BART finds ‘hydrogen bubble’ defects on broken rail 

click to enlarge A broken section of rail caused major delays on May 6th for BART riders in the morning and early afternoon. - COURTESY PHOTO
  • Courtesy Photo
  • A broken section of rail caused major delays on May 6th for BART riders in the morning and early afternoon.

The broken section of rail that delayed thousands of BART commuters earlier this month was an "anomaly" born from the manufacturing process, according to preliminary findings by the transit agency.

The 10-inch piece of broken rail had hydrogen bubbles near the surface, said BART spokeswoman Alicia Trost, but the agency doesn't know if that contributed to the break. BART is still performing chemical tests on the broken rail.

"The independent lab tells us there was an anomaly from the original manufacturing process," Trost wrote in an email. "Further testing must be done to determine what caused the break and if the anomaly played a role or not."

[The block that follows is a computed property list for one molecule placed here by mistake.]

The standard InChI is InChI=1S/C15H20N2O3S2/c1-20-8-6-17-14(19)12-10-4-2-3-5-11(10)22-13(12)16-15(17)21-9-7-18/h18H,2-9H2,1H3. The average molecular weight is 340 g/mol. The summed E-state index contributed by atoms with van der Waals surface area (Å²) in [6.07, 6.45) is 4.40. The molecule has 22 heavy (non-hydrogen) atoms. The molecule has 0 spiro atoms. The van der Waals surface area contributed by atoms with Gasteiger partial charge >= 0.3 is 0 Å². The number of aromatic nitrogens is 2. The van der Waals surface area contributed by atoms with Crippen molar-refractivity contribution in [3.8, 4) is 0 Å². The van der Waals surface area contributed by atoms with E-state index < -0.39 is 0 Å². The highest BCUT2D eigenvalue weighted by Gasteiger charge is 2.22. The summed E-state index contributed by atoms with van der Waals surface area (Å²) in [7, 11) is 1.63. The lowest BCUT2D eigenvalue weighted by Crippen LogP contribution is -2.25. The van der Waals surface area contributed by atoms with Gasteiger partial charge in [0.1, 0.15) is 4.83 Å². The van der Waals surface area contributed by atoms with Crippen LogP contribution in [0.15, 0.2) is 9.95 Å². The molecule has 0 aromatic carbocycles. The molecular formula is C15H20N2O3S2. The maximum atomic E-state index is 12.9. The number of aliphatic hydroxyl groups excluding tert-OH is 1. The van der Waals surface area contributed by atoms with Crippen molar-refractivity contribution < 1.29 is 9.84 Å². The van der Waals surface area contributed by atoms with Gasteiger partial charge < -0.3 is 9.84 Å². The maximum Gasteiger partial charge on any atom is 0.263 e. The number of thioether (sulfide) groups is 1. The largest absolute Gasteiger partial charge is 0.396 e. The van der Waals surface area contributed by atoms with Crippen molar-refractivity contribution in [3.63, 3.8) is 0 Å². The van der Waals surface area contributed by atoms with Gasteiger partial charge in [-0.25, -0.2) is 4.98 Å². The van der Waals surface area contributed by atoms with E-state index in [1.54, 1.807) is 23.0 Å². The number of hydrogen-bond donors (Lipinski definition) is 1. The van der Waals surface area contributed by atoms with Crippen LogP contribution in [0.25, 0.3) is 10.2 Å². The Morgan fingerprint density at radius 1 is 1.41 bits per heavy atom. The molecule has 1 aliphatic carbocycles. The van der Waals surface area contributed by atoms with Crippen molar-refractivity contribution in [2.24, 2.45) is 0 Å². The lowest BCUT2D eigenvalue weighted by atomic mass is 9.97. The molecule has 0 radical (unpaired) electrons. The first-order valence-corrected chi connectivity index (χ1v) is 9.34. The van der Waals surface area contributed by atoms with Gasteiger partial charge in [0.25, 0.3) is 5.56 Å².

BART received 5,073 feet of rail from the same production batch as the failed track, Trost said. It was ordered in 2007 from a supplier named Progress Rail. BART also obtained thousands more feet of rail from Progress Rail in 2010, according to agency documents. That track was intended for the new Warm Springs station, as well as track along the Pittsburg/Bay Point-Millbrae line.

After the incident with the broken rail May 6, BART inspected eight locations from the same batch as the broken rail. Trost said none of the areas raised concern among inspectors.

About The Author

Joe Fitzgerald Rodriguez

Joe Fitzgerald Rodriguez

Bio:
Born and raised in San Francisco, Fitzgerald Rodriguez was a staff writer at the San Francisco Bay Guardian, and now writes the S.F. Examiner's political column On Guard. He is also a transportation beat reporter covering pedestrians, Muni, BART, bikes, and anything with wheels.
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